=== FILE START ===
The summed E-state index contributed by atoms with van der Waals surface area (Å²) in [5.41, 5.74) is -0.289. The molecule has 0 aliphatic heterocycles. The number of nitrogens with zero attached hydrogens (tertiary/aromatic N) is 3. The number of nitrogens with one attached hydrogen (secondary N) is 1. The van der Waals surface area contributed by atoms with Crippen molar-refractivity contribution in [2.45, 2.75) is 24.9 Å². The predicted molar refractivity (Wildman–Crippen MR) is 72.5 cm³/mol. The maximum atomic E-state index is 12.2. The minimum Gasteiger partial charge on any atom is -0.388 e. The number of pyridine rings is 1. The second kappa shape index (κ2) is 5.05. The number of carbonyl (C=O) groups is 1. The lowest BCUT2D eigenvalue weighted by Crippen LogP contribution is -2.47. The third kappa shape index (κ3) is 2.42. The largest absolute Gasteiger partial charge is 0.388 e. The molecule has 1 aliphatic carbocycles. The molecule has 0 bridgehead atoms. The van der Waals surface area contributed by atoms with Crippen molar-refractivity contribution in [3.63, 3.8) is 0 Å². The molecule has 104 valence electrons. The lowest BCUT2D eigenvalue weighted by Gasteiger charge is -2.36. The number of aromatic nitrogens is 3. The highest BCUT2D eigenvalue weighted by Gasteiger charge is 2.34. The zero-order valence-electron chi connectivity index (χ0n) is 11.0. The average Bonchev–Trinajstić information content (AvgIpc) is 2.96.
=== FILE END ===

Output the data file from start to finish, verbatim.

The summed E-state index contributed by atoms with van der Waals surface area (Å²) in [5.41, 5.74) is -0.289. The molecule has 0 aliphatic heterocycles. The number of nitrogens with zero attached hydrogens (tertiary/aromatic N) is 3. The number of nitrogens with one attached hydrogen (secondary N) is 1. The van der Waals surface area contributed by atoms with Crippen molar-refractivity contribution in [2.45, 2.75) is 24.9 Å². The predicted molar refractivity (Wildman–Crippen MR) is 72.5 cm³/mol. The maximum atomic E-state index is 12.2. The minimum Gasteiger partial charge on any atom is -0.388 e. The number of pyridine rings is 1. The second kappa shape index (κ2) is 5.05. The number of carbonyl (C=O) groups is 1. The lowest BCUT2D eigenvalue weighted by Crippen LogP contribution is -2.47. The third kappa shape index (κ3) is 2.42. The largest absolute Gasteiger partial charge is 0.388 e. The molecule has 1 aliphatic carbocycles. The molecule has 0 bridgehead atoms. The van der Waals surface area contributed by atoms with Crippen molar-refractivity contribution in [3.63, 3.8) is 0 Å². The molecule has 104 valence electrons. The lowest BCUT2D eigenvalue weighted by Gasteiger charge is -2.36. The number of aromatic nitrogens is 3. The highest BCUT2D eigenvalue weighted by Gasteiger charge is 2.34. The zero-order valence-electron chi connectivity index (χ0n) is 11.0. The average Bonchev–Trinajstić information content (AvgIpc) is 2.96.